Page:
When you boast a name like Diarrhea Planet you’re bound to get a lot of questionable chuckles and WTF faces, but that’s nothing new for this Nashville band.
Prior to their recent performance on Late Night with Seth Myers, the band talked about how they wanted a name that was just the right kind of awful, a name that showed they really didn’t take themselves seriously. Imagine Finger Eleven had kept their original name, Rainbow Butt Monkeys. Unlike Finger Eleven, Diarrhea Planet are sticking with their wretched-sounding moniker and have just released Turn to Gold, their third full-length album and follow-up to 2013’s I’m Rich Beyond Your Wildest Dreams.
Over the years the band’s line-up has changed multiple times, and just this year a new drummer, Ian Bush (a.k.a. Tough Gus), was added to the mix. With the switch-ups, Diarrhea Planet’s sound has been hashed and rehashed, with this album being the most focused on songwriting, rather than booming with a “shock party band” mentality. The guys also worked alongside acclaimed Grammy-winning engineer and Jack White confidant Vance Powell who surely added to the directional focus heard on the 11-track release. Powell dubbed the new album “stoner ear candy,” which begins with the brooding instrumental anthem of “Hard Style 2,” the only somewhat recycled song.
Turn to Gold may be a departure from the early harder-hitting punk jams found on their 2011 debut Loose Jewels, but you’ll still find hints of the past with songs like “Ain’t A Sin To Win.” What you’ll also find on the new album is a welding of rock ‘n’ roll songs. Here are some sample lyrics from the song ““Announcement”: “Man I get so sick of everyone shouting and trying to tell me how I should live live my life / I just wanna cruise and if I lose control / I’ll find a better way to make it right.” This sets the tone for an album that steers with positivity, something vocalist and guitarist (one of four) Jordan Smith says music needs more of.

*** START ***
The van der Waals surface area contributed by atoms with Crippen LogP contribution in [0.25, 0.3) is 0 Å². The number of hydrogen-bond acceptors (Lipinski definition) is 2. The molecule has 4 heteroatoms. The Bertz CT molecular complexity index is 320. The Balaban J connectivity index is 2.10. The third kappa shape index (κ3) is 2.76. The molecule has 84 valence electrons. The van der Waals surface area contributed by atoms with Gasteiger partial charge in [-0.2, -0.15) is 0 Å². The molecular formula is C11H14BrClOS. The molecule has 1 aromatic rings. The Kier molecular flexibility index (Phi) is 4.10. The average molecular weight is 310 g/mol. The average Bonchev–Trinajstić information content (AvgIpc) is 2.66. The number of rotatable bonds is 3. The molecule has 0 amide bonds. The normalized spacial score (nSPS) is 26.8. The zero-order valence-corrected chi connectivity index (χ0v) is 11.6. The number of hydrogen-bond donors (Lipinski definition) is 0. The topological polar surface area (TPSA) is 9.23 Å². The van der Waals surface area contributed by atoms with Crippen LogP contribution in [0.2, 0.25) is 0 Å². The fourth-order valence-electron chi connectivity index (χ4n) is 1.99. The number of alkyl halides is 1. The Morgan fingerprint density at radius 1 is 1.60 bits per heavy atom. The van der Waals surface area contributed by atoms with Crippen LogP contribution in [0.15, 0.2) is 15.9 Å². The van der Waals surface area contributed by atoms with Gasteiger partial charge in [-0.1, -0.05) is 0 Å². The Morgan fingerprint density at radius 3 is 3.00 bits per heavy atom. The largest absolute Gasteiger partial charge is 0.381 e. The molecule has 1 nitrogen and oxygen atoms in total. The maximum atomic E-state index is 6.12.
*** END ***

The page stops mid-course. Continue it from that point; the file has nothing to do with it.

I chatted with Smith about this new foray in their catalogue, how confidence has played a part in DP’s trajectory, what it’s like balancing four guitar players, and why they’re just a band wanting to rock your face off. Read on for our interview.
AUX: Your previous album (I’m Rich…) was recorded pretty fast, which is intense, whereas with this album you’ve taken more time to get it out there. Are you happier with the result?
Jordan Smith: The last record we crash recorded the songs in a span of like two or three weeks. I’d get off work at Papa John’s and be at home writing. We went from me and Brent sending demos to all the guys in the band to the final product in three weeks. We all had the demos for like a week, went to New York, recorded and didn’t really have time to think about it. Honestly, with this record we were kind of heading in that direction and then we were like ‘nah we’re not going to do that’ so we postponed recording and took three months off the road to really tackle it. We wish we could’ve had even more time in hindsight.
You can notice a shift in the tempo on your last record too; the sound has calmed down, and that seems to be further explored on Turn to Gold. What are you trying to achieve? Does it really matter if you’re being classified as “DIY punk-rock” or “noise rock” or “alternative rock” or whatever?
What we’re doing, some people are totally getting it, others it flies over the head. I think at the end of the day we are trying to serve the song and be more purposeful with our writing. When you think of let’s say a Tom Petty for example, the band’s very songwriting focused. We started out having a more textured focus, like ‘alright let’s hit them with something heavy or crazy’ kind of shock thing, then switch to something pretty, you know? There’s still that old mentality there, but we are trying to transition into writing actual cohesive, great rock ‘n’ roll songs.
And I bet having four guitar players makes for some adjusting.